Curious names have been bestowed on these islands. For example, Mercury Island is said to be so named because of the shaking which reverberates through the island during westerly wave action. Plumpudding takes its name from imaginative, early seafarers who nostalgically likened its shape to a home-baked cake, while Christmas and Roastbeef leave little doubt as to their origin. The islands are diminutive in area, contradicting their value as safe havens for avian and mammalian sea life. At 90 hectares Possession is the largest; Mercury covers three hectares; Neglectus a mere 2 000 square metres, while the rocks of several islets jut barely visibly above the storm-tossed sea.
Formal protection of this complex ecosystem was not gazetted before a series of exhaustive studies and discussions were undertaken by marine scientists, biologists, environmentalists, geologists and legal experts who worked closely over a period of five years. They produced a comprehensive report published in 2009 by the Ministry of Fisheries and Marine Resources (MFMR) as Namibian Islands Marine Protected Areas. Public participation was encouraged, together with regional and local authorities, the private sector and non-governmental organisations. A major input came from the MFMR, Ministry of Environment and Tourism (MET), Namibian Coast Conservation and Management (NACOMA) project, and the World Wildlife Fund (WWF). The MPA embraces an all-inclusive buffer zone, which is sub-divided into four levels of increasing protection. Zone four affords the highest degree of security with specific conditions assigned to each island, islet or rocks. Included in this zone are rock-lobster sanctuaries and a line-fish sanctuary between Meob Bay and Sylvia Hill. The creation of more MPAs to the north is already being considered in the MFMR’s holistic approach to ecosystem management.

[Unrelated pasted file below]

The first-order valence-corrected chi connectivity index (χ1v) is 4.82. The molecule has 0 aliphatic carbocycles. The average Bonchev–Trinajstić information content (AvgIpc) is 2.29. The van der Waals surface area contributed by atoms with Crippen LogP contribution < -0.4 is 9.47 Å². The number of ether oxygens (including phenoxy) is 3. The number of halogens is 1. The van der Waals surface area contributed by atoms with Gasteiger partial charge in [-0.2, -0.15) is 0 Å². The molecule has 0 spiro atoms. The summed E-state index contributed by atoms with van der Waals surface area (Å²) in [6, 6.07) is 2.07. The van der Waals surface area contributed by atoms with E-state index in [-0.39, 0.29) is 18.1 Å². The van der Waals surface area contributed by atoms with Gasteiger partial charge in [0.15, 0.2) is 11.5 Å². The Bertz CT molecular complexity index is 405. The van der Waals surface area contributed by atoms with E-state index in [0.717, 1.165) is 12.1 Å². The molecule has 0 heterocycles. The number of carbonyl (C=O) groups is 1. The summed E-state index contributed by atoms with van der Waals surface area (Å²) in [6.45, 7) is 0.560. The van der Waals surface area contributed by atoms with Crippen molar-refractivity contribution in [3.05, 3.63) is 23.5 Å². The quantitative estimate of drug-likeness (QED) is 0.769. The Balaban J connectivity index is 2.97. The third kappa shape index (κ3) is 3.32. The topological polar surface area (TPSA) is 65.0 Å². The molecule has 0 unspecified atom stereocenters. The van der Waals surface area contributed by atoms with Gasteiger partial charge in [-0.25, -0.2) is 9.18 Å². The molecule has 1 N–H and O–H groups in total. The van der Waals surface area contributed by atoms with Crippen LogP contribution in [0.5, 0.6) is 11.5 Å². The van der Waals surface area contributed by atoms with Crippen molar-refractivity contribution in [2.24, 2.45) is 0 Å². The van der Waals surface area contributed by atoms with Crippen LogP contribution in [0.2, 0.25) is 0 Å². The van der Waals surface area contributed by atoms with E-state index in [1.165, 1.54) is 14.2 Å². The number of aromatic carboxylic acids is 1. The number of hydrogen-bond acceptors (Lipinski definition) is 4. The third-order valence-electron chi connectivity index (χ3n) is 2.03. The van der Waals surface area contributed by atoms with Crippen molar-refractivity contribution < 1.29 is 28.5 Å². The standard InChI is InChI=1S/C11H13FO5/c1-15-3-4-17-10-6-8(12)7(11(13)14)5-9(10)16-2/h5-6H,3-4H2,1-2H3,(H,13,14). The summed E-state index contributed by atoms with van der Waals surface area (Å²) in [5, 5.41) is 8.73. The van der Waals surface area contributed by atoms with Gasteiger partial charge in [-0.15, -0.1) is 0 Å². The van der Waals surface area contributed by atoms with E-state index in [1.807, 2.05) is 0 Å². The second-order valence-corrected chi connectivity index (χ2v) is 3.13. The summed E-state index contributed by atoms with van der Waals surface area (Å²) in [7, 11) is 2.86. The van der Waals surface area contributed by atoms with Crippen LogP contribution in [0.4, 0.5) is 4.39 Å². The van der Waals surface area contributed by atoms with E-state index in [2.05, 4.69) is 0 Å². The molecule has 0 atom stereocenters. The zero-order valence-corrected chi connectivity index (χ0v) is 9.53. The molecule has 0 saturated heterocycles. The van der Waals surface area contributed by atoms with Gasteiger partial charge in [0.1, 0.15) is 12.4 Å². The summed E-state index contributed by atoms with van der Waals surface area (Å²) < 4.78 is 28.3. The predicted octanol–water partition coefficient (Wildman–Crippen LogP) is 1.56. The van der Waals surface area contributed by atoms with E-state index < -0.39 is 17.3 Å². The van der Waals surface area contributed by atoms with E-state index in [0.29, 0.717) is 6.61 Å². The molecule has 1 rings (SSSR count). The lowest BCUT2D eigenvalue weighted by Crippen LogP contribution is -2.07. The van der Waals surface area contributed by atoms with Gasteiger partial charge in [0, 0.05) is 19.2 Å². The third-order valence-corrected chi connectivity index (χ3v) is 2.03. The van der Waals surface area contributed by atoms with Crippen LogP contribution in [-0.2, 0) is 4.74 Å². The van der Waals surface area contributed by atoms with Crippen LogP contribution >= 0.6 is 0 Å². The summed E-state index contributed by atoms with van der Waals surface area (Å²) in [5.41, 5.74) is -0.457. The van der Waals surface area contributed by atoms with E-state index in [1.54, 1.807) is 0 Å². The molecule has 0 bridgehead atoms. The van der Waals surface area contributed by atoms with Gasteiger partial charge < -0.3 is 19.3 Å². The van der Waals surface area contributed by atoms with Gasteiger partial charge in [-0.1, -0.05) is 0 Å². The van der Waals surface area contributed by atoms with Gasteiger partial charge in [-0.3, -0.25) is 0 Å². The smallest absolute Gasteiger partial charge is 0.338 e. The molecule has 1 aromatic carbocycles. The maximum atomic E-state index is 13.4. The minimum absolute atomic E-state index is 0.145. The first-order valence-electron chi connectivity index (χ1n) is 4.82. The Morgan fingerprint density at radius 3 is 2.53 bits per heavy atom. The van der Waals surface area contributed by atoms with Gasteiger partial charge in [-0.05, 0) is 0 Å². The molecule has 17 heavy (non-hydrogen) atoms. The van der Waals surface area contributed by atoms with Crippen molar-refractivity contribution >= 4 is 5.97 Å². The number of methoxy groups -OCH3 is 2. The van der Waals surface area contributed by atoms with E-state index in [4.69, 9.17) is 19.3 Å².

The significance of Namibia’s efforts to conserve one of her most valuable natural resources will weigh heavily in our favour with the international community. Consider that three quarters of the world’s marine fish reserves are threatened by over-fishing, with a further 30% of all fish caught dumped wastefully back into the sea. Food security ranks at the top of every country’s priorities and Namibia’s endeavours to ensure a sustainable yield of seafood for herself and other countries is already held in high esteem. A vision, which would fulfil the highest hope of many conservationists and that will hold huge benefits for Namibia, will be to seek World Heritage Site status for selected areas in the region that includes the MPA and the national park complex. Such a move will rank Namibia as a forerunner in global conservation. Already the high and low tides of the MPA link our sea heritage with the land, combining ocean and desert in an unbeatable blend, and placing the Namibian coast among the most breath-taking scenery in the world.
This article appeared in the 2009/10 edition of Conservation and the Environment in Namibia.
Hu Berry was a scientist, conservationist and specialist tour guide. He was one of Venture Publications' most valued authors. Sadly he passed away in July 2011. To read more about him click here.